• The debt collector should not contact a consumer who is represented by an attorney unless the attorney refuses to discuss the debt with the collectors on behalf of the consumer. In such case, the debt collector or creditor is free to contact the consumer.
  • A debt collector should not use abusive language or threats on the consumer in an attempt to collect debt from the consumer. Use of threats or physical force on the consumer is prohibited. A debt collector should not dent the reputation of a consumer because of an overdue debt. The consumer should not be framed up for a crime he did not commit as a punishment for not clearing his debt.
  • A debt collector should not discuss a consumer’s debt with other people but he may verify the consumer’s employment and personal data from others. The name of the consumer should not be published for failure to settle the debt. Also, the envelope containing the mail sent to the consumer should not contain any symbol to embarrass the consumer. The consumer’s debt should not be revealed to the debtor’s family members even if the debtor is a minor.
  • A debt collector should limit his communication with a consumer. The consumer should not be harassed with incessant calls or calls while at work. Abusive language should not be used by the debt collector even during phone conversations and the caller should identify his or herself on the phone.
  • It is forbidden for debt collectors to misrepresent themselves. A debtor collector should not identify himself as someone else for the purpose of collecting a debt as such a practice is regarded as impersonation. The debt collector should not use stationeries belonging to an attorney in writing to a debtor neither should he threaten the consumer with a lawsuit that they have no intention of filing. He can only operate as a government agency if he is recovering a debt for the government.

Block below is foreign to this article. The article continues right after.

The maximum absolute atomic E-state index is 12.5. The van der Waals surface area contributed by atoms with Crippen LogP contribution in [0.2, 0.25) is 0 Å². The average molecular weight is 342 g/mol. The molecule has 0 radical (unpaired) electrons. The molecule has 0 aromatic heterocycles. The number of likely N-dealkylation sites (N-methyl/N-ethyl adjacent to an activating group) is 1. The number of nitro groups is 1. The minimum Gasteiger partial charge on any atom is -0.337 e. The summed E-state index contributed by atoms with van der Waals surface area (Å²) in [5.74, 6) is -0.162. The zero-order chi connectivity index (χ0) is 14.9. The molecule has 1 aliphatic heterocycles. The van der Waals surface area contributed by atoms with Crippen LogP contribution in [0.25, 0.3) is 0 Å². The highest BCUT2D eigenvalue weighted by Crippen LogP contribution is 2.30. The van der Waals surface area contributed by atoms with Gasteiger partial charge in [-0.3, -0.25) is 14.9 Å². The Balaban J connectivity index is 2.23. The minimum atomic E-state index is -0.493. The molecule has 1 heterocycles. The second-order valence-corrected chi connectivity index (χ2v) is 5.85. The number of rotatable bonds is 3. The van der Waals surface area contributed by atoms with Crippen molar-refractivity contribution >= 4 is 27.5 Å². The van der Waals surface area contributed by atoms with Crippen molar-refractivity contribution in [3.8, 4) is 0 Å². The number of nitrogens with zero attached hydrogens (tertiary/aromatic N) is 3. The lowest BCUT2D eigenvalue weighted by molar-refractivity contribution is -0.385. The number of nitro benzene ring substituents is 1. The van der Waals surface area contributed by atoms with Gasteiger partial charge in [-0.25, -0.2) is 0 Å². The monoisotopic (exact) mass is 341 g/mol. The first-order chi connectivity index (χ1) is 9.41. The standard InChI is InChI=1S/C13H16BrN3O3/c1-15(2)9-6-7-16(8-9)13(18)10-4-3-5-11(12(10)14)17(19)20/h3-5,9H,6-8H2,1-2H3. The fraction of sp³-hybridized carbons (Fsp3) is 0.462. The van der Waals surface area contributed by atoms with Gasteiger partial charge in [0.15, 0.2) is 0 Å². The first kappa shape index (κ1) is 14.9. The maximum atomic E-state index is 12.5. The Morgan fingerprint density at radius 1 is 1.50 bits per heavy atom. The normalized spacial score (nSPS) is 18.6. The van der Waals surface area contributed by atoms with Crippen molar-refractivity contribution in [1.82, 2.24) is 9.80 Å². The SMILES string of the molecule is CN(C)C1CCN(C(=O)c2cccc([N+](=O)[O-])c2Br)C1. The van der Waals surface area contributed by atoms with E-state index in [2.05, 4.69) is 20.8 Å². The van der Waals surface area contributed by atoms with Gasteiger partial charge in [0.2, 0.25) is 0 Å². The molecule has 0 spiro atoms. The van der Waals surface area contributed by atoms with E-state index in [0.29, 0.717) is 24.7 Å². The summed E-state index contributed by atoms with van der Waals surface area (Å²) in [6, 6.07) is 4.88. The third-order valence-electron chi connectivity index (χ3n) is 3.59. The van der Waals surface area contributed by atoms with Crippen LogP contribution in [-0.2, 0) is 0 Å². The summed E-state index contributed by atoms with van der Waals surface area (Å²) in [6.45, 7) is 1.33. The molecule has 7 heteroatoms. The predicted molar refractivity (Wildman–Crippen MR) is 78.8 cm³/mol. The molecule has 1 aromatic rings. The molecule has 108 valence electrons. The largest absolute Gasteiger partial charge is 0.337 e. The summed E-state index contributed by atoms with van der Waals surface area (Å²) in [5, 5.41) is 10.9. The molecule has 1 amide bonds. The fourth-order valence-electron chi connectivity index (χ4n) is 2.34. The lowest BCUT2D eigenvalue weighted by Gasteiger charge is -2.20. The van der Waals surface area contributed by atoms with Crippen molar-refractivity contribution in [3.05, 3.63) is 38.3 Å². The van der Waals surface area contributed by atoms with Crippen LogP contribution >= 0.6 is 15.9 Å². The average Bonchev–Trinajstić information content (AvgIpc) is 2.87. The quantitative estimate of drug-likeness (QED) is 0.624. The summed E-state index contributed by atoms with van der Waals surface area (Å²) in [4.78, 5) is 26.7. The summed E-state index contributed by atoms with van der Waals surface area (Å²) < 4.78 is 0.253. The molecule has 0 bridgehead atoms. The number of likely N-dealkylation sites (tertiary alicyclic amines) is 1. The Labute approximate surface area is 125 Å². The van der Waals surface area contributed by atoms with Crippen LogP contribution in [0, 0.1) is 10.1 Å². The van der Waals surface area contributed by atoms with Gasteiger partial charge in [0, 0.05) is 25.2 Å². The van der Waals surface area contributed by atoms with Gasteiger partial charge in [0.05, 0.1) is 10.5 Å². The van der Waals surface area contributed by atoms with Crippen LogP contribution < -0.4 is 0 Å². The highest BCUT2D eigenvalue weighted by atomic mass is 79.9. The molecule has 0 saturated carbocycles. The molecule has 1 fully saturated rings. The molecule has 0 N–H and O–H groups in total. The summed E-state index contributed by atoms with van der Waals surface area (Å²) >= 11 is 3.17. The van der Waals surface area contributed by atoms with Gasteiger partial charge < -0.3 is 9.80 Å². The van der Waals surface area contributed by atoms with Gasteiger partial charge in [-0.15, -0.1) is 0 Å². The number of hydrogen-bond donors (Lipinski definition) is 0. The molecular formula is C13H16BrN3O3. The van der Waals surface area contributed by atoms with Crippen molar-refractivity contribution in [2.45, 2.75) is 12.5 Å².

• Judicial proceedings should be respected by debt collectors. A notice of a lawsuit should be served to the consumer if a debt collector sues him or her to court. However, the lawsuit should be filed in the country where the debtor is residing currently or where he or she had lived when the loan was obtained. A debt collector should be criminal practices if he uses fake documents in recovering of a debt from the consumer.
    Consequences Of Rosenthal Act Violation A consumer has the right to file a complaint against any debt collector that violates the Rosenthal Act in an attempt to recover a debt from the consumer. Damages should be paid to the consumer if he defeats the debt collector in the court of law. Thus, debt collectors should endeavor to adhere strictly to the Rosenthal Act while collecting debts from consumer in California.